Author and editor Rachel Bertsche Levine looks back at her time working at Yahoo! Parents wistfully. “I loved that job: It was a bunch of really smart women who valued their personal time. When we were there, we worked hard and smart to get the job done. There was no ego, no wanting to hear ourselves talk unless we were adding value.” Bertsche Levine thinks this efficiency can only come from people who realize that there is a limit to the time each day they are willing or able to work.
“People want to be successful and productive, but also want to go home and sign off, so if we had a meeting, we’d go through the action items, ask, ‘What are the takeaways?’ Then go and get it done. Everyone respected everyone’s time.”
When applying for her new library position, Dreger-Babbitt was confident she could make the time for the job. “Because I’m used to juggling a workload and a kid, I was able to take it on and not let any balls drop.” The same way that she spends distraction-free playtime with her son, “When I’m at work, I’m all in. I’m not worrying about anything at home. I know I have limited time to get everything done at work because I can’t stay late, so it causes me to really prioritize what I really need to get done.”
5. WORKING MOMS ARE MORE CONFIDENT IN THEIR ABILITIES
Altemus found that advocating for herself got easier after she had children, “whether it meant requesting schedule adjustments to better accommodate life and finances, or burning out PTO hours on things like doctor’s appointments, or just saying no to an after-work gathering. All of those things got much easier to do, because I was honestly too tired to care about what anyone thought of me beyond if I got the work done well and on time,” she says.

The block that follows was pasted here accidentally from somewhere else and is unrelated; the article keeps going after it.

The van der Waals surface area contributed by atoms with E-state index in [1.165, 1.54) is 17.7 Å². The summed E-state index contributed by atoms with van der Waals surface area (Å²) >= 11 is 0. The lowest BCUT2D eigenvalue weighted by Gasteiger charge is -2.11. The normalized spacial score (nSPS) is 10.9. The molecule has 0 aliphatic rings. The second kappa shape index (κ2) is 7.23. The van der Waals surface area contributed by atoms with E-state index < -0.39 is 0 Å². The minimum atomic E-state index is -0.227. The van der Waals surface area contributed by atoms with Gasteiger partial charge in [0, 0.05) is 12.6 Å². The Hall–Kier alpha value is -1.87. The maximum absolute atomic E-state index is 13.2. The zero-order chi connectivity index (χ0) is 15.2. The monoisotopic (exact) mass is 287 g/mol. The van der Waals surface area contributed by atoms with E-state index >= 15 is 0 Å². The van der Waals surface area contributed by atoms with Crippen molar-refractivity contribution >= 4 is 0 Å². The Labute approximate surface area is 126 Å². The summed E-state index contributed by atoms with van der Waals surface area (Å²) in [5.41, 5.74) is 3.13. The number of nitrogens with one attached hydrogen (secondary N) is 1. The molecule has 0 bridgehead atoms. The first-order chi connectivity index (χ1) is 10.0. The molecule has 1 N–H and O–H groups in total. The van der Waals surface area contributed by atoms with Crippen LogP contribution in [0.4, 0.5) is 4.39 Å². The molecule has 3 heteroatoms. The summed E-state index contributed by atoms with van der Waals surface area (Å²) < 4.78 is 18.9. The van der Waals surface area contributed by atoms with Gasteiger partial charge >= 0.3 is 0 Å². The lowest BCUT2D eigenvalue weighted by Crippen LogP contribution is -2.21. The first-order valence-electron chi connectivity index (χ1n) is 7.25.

6. MOTHERHOOD CAN BRING INSPIRATION
Motherhood brought Catherine Merritt new ideas. After her first son was born, she sought to patent an insert that could turn any luxury purse into a diaper bag. The idea didn’t bear fruit, but the experience of starting her own business paved the way for Merritt to form Mumzy, a crowdfunding platform for entrepreneurial moms (which Merritt later sold). “Entrepreneurial traits–multitasking, prioritizing, risk analysis, [those are] inherent in moms,” she says.
7. BEING A WORKING MOM SETS A GOOD EXAMPLE FOR KIDS
English is the first person in her family to attend college, and as a result, didn’t have many role models in her life. Parenthood, she says, has made her want to be a role model, especially to her daughter. “There’s something about having a daughter that makes me really want her to know you can do things and you shouldn’t be limited,” she says.
Yen once asked her daughter, “When you picture a CEO, do you picture a woman, man, or both?” Her daughter replied, “Both, but only because of you.” Says Yen, “As a parent, we’re affecting their view of the world.”
ABOUT THE AUTHOR: Since 2002, Claire Zulkey has run the blog Zulkey.com Her work has appeared in the Chicago Tribune, Wall Street Journal, Jezebel, McSweeney’s Internet Tendency, and the Los Angeles Times